Franchisee Route Best For India
Last month, Gap Inc forged a franchisee pact with Arvind Lifestyle Brands to open Gap branded stores in India. The US fashion apparel brand plans to make its India debut early next year and roll out 40 stores in the coming years. Mr. Ismail Seyis, head of franchise for the Gap said about its decision to pick a franchisee partner in India rather than having a wholly-owned or a joint venture here and the importance of the Indian market for the California-based fashion retailer.
Edited excerpts: What made Gap go for a franchisee partner in India while the company could have done a fully-owned subsidiary or a joint venture here?
It was a very conscious decision to take the franchisee route. Our feeling is that this route provides the right balance for us. We obviously maintain control over the brand, products, the experience, the environment. While we have known Arvind as a partner for decades through our sourcing business. They have the knowledge and expertise in doing business and managing real estate, and it made a lot of sense for us to leverage that expertise and knowledge in a market like India.
But you could have done that through a joint venture as well. Have you adopted franchisee partnership a strategy in other emerging markets?
Yes. For example, last year we launched in Brazil, one of the most talked about BRIC markets, through a franchisee relationship. Russia, Australia and South Korea are some other large markets where we have taken the franchisee route. Today we are successful in each of those markets and franchisee route has proven as a way to venture into a market and speedily as well. So having the experience in some of the big emerging markets, we feel it is a model that works for us and we feel that is right one for India.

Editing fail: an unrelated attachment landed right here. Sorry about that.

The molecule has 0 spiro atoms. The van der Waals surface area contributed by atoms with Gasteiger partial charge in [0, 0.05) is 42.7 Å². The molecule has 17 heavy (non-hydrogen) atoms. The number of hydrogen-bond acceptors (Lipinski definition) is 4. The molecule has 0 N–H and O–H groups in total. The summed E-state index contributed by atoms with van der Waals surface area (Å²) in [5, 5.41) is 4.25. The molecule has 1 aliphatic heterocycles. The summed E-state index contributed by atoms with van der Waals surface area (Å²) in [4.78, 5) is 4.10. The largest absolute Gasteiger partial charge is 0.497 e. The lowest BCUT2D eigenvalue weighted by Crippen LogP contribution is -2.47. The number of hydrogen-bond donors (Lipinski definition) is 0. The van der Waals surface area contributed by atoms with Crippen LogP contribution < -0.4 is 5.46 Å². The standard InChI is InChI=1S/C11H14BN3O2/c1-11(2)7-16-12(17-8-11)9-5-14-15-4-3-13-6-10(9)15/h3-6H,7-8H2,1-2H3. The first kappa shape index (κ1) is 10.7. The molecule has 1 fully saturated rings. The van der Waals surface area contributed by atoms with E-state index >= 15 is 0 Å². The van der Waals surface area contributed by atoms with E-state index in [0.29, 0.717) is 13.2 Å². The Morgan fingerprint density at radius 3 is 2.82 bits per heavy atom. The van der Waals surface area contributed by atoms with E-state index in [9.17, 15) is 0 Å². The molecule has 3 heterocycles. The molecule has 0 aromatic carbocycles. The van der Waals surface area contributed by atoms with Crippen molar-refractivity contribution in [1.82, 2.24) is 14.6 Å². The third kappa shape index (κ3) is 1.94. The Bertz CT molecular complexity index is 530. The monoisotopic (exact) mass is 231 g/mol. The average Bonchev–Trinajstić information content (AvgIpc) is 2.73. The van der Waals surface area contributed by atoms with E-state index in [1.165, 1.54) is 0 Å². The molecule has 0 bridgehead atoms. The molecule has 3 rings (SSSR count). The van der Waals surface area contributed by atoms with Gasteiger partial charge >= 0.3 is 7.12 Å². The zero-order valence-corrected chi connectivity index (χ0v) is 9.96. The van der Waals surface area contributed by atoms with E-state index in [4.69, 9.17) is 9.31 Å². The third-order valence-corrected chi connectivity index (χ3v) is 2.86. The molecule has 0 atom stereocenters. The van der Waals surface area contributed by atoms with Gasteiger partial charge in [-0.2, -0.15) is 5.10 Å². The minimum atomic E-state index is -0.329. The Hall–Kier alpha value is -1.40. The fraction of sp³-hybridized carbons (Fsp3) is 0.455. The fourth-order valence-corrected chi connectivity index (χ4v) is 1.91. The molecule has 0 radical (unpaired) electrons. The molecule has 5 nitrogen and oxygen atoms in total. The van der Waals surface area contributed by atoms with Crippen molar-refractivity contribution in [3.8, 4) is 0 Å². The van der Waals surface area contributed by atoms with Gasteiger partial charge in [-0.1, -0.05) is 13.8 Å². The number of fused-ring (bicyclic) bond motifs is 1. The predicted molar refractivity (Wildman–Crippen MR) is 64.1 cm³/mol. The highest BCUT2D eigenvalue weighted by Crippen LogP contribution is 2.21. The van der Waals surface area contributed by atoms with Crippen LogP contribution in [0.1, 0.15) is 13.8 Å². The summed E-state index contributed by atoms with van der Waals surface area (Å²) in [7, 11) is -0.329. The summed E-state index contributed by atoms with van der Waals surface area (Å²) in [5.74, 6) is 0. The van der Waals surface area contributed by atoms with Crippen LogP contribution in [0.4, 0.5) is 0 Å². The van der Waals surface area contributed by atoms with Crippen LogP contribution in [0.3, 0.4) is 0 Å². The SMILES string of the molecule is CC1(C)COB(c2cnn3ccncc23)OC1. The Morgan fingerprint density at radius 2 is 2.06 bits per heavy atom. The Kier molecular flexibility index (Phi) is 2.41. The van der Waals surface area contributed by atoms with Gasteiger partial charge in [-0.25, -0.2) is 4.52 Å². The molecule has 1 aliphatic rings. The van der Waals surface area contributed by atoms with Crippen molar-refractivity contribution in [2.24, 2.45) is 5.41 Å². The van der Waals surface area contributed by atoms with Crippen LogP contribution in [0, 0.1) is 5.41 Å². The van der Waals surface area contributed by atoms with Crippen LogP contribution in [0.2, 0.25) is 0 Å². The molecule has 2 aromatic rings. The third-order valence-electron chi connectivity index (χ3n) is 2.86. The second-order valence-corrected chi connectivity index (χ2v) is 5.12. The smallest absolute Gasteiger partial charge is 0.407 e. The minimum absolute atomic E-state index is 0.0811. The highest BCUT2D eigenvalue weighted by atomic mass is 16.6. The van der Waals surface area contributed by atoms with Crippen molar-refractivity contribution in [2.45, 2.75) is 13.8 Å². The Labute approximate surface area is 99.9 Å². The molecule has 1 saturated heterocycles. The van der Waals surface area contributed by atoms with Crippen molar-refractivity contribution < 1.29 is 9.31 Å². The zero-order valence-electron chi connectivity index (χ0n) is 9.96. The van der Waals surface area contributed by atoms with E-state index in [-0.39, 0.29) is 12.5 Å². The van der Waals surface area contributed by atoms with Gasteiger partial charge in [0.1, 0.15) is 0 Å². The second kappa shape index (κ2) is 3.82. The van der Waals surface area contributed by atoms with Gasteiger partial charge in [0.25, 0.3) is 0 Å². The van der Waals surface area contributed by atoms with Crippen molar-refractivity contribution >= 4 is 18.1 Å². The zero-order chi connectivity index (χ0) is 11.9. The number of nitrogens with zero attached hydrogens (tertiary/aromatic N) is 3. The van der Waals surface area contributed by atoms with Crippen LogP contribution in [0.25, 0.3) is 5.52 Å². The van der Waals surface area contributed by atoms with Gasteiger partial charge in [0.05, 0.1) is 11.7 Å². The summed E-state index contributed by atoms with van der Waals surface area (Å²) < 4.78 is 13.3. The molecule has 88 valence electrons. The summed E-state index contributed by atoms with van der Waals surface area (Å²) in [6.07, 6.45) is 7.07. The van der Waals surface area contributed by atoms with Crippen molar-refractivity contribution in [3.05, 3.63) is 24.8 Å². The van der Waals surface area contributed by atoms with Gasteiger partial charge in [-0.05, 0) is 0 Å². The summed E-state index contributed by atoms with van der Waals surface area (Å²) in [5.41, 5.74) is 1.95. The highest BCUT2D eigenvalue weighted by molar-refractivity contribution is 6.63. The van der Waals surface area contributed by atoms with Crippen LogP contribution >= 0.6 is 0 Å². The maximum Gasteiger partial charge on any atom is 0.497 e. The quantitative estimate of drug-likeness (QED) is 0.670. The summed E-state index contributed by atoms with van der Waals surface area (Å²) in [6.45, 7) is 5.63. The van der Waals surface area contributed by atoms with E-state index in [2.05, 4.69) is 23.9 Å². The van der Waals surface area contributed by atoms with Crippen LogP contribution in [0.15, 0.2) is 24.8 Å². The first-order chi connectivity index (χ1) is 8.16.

What about China?
In China we have a wholly-owned business.
So different strategies for India and China?
Whenever we review any opportunity, the key component is finding the right partner. That plays a big role where we decided to go wholly-owned or franchisee. In Arvind we felt we have the right kind of partner with the right kind of skills and experience and the critical mass to look for real estate in the market.
Is there a provision under your current agreement with Arvind to turn the franchisee into a joint venture?
It’s not a part of the agreement right now.
What kind of survey did you do in the Indian market and what are the findings?
We have been looking at the market for years and collecting a lot of data to try to understand the consumer and try to understand the real estate environment. We felt the consumer awareness for the brand was highest in any consumer research we have done in any of our emerging markets. So that has given us a lot of confidence. We felt the consumers, the demographics in India were right. You have a young population which is very fashion conscious. The retail consumption has obviously been growing at an incredible rate. We have put together a robust expansion plan that we thought we would be able to put together.
Where does India rank in terms of market potential for Gap?
It is definitely up there among our biggest emerging markets where we are today along with Brazil, Russia and Australia. It is a market we definitely see in our top ten in future or even greater.
Do you think you are late to enter the market?
Our feeling is that it is about the right time. There is a good pipeline of real estate that is coming forward, which is important to get the critical mass and your footprint in the market. We feel it is the right time in terms of consumers and the growth in middle class you have seen in the last five-ten the years and the appetite for fashion. We don’t feel we have missed the boat.
One of your rivals, Zara has been very successful in India. Any lesson from their success here?
Only positives, obviously. Zara has been there for a while. Marks & Spencer has been there for a number of years as well. You hear about M&S will continue to expand and that is only positive. Zara is great indication for us about the acceptability of fashion and sort of what is that local consumer’s fashion sense like. We feel very excited about the fact that Zara has been accepted by the local consumers. That gives us a lot of confidence that it is a right market and we would be successful in India.